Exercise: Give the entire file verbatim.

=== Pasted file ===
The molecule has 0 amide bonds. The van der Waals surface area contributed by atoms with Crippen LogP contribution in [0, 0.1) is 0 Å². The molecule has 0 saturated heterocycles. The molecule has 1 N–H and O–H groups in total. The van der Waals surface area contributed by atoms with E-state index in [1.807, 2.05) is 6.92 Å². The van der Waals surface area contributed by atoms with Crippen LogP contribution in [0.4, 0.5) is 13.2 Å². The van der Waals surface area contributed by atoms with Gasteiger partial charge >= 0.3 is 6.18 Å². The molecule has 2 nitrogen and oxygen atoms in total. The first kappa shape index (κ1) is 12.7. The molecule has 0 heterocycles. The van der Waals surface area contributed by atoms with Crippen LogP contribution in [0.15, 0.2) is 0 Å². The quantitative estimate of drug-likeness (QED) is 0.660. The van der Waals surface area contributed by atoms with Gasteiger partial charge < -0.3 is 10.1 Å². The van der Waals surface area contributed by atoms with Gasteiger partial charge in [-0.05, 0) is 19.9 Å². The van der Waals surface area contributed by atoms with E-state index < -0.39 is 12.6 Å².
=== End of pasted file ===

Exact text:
The molecule has 0 amide bonds. The van der Waals surface area contributed by atoms with Crippen LogP contribution in [0, 0.1) is 0 Å². The molecule has 0 saturated heterocycles. The molecule has 1 N–H and O–H groups in total. The van der Waals surface area contributed by atoms with E-state index in [1.807, 2.05) is 6.92 Å². The van der Waals surface area contributed by atoms with Crippen LogP contribution in [0.4, 0.5) is 13.2 Å². The van der Waals surface area contributed by atoms with Gasteiger partial charge >= 0.3 is 6.18 Å². The molecule has 2 nitrogen and oxygen atoms in total. The first kappa shape index (κ1) is 12.7. The molecule has 0 heterocycles. The van der Waals surface area contributed by atoms with Crippen LogP contribution in [0.15, 0.2) is 0 Å². The quantitative estimate of drug-likeness (QED) is 0.660. The van der Waals surface area contributed by atoms with Gasteiger partial charge < -0.3 is 10.1 Å². The van der Waals surface area contributed by atoms with Gasteiger partial charge in [-0.05, 0) is 19.9 Å². The van der Waals surface area contributed by atoms with E-state index < -0.39 is 12.6 Å².